Halloween Scene: Ghost Rider/Captain America FEAR (1992)

I haven’t talked about it much on the blog here, but I’m a huge fan of Ed Brubaker’s run on Captain America. I think it’s one of those runs that people will (and some already do) look back on with the same awe as Frank Miller’s Daredevil or Chris Claremont and John Byrne’s X-Men (but, unlike those runs, I actually like reading this one). Outside of Brubaker’s Cap and his appearances in the Avengers, I don’t have a lot of experience with the Sentinel of Liberty so I’m always look for new trades read. And, after just reading those first five issues of the 90s Ghost Rider, I’m now also looking for Ghost Rider books. So, when I saw a book on Sequential Swap called Ghost Rider/Captain America FEAR, I was sold. Well, as it turned out, it’s not really a trade, it’s a 48-page prestige format book with a fold-out cover (I wish Swap was a little more discerning in what they consider trades, but I also should have done a little research). When I opened the package, I thought it was actually a bonus comic thrown in for good measure along with Walking Dead Vol. 10 until I went back and realized I swapped for it. No big deal, just a cautionary tale to do your research.

Anyway, I had a good time reading this book. The story, written by Howard Mackie and drawn by Lee Weeks, teams Ghost Rider and Captain America up against an enhanced Scarecrow. The one and only interaction I’ve had with Marvel’s Scarecrow is an appearance in DC Vs. Marvel when he appeared with the real Scarecrow, so I don’t know what he was like before, but after a series of surgeries he now has enhanced strength and he makes anyone within 20 feet of him feel scared. It’s a hormone thing. Oh, he also talks about his mommy a lot.

The story is pretty much a Ghost Rider one with Cap thrown in to make Ghost Rider feel like a hero and track down Scarecrow who’s obsessed with him. You’ve probably seen the moment before when a young/new hero talks to Cap, Cap says he’s doing a good job and they feel honored or vindicated. Well, Danny Ketch here has been Ghost Rider for roughly 25 issues (according to an editor’s note, I miss those things) and he’s feeling like everyone hates and is afraid of his alter ego (it’s probably the flaming skull), but Cap doesn’t judge him harshly. Cap says he’s doing a good job by only going after bad guys and that being a hero isn’t easy. Then they pretty easily go after Scarecrow and fight him and win.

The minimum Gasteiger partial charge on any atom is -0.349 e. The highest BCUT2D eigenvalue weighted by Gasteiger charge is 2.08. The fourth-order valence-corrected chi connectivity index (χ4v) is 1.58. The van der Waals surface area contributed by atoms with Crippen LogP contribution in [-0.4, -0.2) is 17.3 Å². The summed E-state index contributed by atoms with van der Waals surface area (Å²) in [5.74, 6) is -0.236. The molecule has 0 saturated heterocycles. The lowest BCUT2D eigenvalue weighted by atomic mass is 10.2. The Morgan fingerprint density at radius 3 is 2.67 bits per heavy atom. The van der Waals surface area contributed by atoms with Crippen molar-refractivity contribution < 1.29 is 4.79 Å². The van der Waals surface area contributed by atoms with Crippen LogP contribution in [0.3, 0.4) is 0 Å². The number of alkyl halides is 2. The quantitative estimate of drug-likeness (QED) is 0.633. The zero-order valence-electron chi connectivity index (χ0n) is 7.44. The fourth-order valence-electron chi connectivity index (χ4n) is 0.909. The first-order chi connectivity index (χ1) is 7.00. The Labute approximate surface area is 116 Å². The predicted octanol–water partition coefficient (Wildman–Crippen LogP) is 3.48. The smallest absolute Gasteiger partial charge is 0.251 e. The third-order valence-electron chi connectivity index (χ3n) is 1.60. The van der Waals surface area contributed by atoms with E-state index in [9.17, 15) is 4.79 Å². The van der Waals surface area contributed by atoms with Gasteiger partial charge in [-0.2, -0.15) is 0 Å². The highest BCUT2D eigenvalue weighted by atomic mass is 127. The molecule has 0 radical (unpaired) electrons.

I will admit, I’m still not clear on all of Ghost Riders abilities or how they work. I get that his bike can fly/jump/ride up walls, he’s strong and pretty much every part of his jacket can be used as a weapon, but what I don’t get is the Penance Stare. There’s a moment where he tries to give Scarecrow the Stare but he can’t because Scarecrow’s brain is so screwed up. Shouldn’t Hell trump craziness? I dunno, maybe it’s explained somewhere.

It might sound like this is just a stretched-out single issue, but Mackie handles the 48 pages really well without much drag. It’s like one of those rare annuals that is actually enjoyable and well-paced (I know you’ve got one or two in mind). And even though this is a Ghost Rider story mainly, it reminds me of how much fun Marvel’s NYC must have been in the 90s. Both Captain America and Ghost Rider were hanging out, fighting bad guys and occasionally crossing paths. I would hope that the Ghost Rider issues after this helped Danny get a little bit more comfortable in his vengeance-seeking skin and that the weird Scarecrow ending came back somewhere. I probably won’t be keeping this book in my collection but hope that when every comic book ever finally gets collected, this is included in it’s correct chronological order with the rest of the Ghost Rider books. Those I would keep.

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